K&B Drugstore Soda Fountains
Many locations around town
South Carrollton @ South Claiborne Avenues (downtown, river corner).
From the earliest days of the modern pharmacy, beverages of various kinds were dispensed in drugstores at least as often as drugs were. The first makers of cocktails were pharmacists. So were the guys who invented Coca-Cola, made ice cream sundaes, and created nectar soda.
As late as the 1960s, almost every drugstore in New Orleans had a soda fountain. It was like that everywhere in America. Few people in 1962 would have guessed that by 1970 the drugstore soda fountain would be nearly extinct.
The dominant drugstore chain in New Orleans during the twentieth century was Katz & Besthoff. It had stores all over town, immediately identifiable for the trademark purple livery on its signs, bags, and product labels. All the K&Bs had soda fountains. Good ones, too, with a signature soda found nowhere else in America.
The nectar soda was created at a K&B store in the late 1800s. The flavor was a blend of almond and vanilla. What made it distinctive was its unique color: a brilliant pink, originally from cochineal, an extract from beetles. Nectar sodas were so popular that K&B engaged the I.L. Lyons Company–a manufacturer of drugstore products–to make it for them.
The K&B soda fountains prepared much more than sodas, though. Their menus were as extensive as those of a full-fledged restaurant. They began the day with chicory coffee, made-in-house biscuits, bacon and eggs. Around lunchtime, the K&B grill got to work on its long list of sandwiches, from soda fountain standards like grilled cheese to K&B’s signature hamburger: the King Burger. (The KB–get it?) The cooked daily specials like red beans and rice and gumbo, too.
In the early 1970s, K&B modernized and streamlined its stores. They pulled out the soda fountains to make room for more profitable retail goods. The locals bemoaned the change, but K&B found that the profits from the new merchandise were much greater than the labor-intensive fountains ever returned.
It took years for all the K&B fountains to disappear. The last of them was in the store in Harahan. In the meantime, all the other drugstores followed suit. So did the five-and-ten-cent stores like Woolworth’s. The last holdout was Schweickhardt’s Drugs in Carrollton. Finally its famously good fountain closed, too.
The soda fountain I remember most fondly was at Bradley’s Pharmacy. It was in an old K&B store that was rendered surplus when K&B built a new store diagonally across the intersection. Bradley’s was on the highly visible corner of Carrollton and Claiborne–a critical nexus for those of us who got around on buses and streetcars. Bunny Matthews noted in one of his cartoons that this was the center of the known universe.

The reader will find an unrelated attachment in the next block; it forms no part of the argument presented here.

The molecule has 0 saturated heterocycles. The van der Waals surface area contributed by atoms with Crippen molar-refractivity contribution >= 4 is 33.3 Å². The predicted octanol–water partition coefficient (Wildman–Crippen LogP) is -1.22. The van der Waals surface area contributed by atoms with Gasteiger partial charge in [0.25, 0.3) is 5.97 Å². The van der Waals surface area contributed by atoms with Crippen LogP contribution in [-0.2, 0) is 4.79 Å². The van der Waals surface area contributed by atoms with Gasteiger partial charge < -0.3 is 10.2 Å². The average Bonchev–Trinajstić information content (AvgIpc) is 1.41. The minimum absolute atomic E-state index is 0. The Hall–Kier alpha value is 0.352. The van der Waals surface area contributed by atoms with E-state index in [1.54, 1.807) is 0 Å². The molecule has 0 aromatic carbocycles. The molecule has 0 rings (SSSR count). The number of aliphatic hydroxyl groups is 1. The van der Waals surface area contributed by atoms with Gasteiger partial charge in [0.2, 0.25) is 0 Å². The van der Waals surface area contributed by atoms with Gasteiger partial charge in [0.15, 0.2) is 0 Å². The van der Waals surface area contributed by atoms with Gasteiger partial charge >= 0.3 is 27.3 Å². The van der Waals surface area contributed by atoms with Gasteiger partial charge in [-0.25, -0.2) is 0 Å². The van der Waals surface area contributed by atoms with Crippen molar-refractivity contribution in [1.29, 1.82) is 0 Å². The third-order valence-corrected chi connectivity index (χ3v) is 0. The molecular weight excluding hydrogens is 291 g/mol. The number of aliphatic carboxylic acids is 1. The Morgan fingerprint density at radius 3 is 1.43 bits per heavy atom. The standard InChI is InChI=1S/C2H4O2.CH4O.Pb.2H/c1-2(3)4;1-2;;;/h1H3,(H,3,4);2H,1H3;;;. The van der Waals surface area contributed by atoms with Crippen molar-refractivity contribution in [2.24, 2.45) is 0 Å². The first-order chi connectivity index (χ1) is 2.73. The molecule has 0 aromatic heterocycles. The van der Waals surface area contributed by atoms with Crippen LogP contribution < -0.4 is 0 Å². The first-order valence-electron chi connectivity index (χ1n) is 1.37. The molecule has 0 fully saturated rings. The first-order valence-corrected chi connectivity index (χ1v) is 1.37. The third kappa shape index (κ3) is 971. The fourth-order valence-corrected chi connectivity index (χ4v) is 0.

It seems odd now that K&B would turn its old place over to a competing drugstore. Apparently Mr. Bradley (I don’t remember his first name, if I ever knew it) thought it was an opportunity.
The old place was very similar to the still-operating former K&B (now Rite-Aid) at the corner of St. Charles and Broadway. If Mr. Bradley made any renovations before he moved in, they were not apparent. The soda fountain looked the same as K&B soda fountains had looked for decades. You could slake your thirst with anything from a cherry Coke to a nectar soda. From a small grill came hamburgers, hot dogs, grilled cheese, and a few other sandwiches.
Carrollton and Claiborne was the end of the line for at least eight bus and streetcar routes. Their drivers, after using the underground bathroom in the central island of the intersection, popped into Bradley’s for coffee. Both pure and chicory were on tap from the big urns. The waitresses–dressed exactly as you remember sofa-fountain ladies did–always got the bus drivers’ orders out first. They treated guys my age like their own adolescent children.
Bradley’s was at my transfer point from the electric Tulane buses to the Huey P. Long line, en route from home to Jesuit High School. Every afternoon between buses, I was in Bradley’s for a cherry Coke and an order of fries, along with a lot of other high school kids from McMain, Fortier, and De La Salle. I’d sit at the counter as long as I could, reading Marvel comic books during that golden age.
More than anything else, Bradley’s crinkle-cut French fries, however, that made me a regular customer. They were fried to order in a vat of oil which, for some reason, foamed up as they fried. They had a unique flavor that I’ve never been able to put my finger on. Or find again.
I continued my afternoon snack stop at Bradley’s for years after I got my own car and stopped taking the bus. That didn’t end until Mr. Bradley retired. His building was bought out from under him, and torn down in 1971 to make way for a bank.
Bradley’s was my Schweickhardt’s, my “Happy Days”-style hangout. It loomed large among the set-pieces of my mid-teens, and lingers warmly in my memory. I’d love to taste fries like those again. I wonder whether they were really as good as I recall.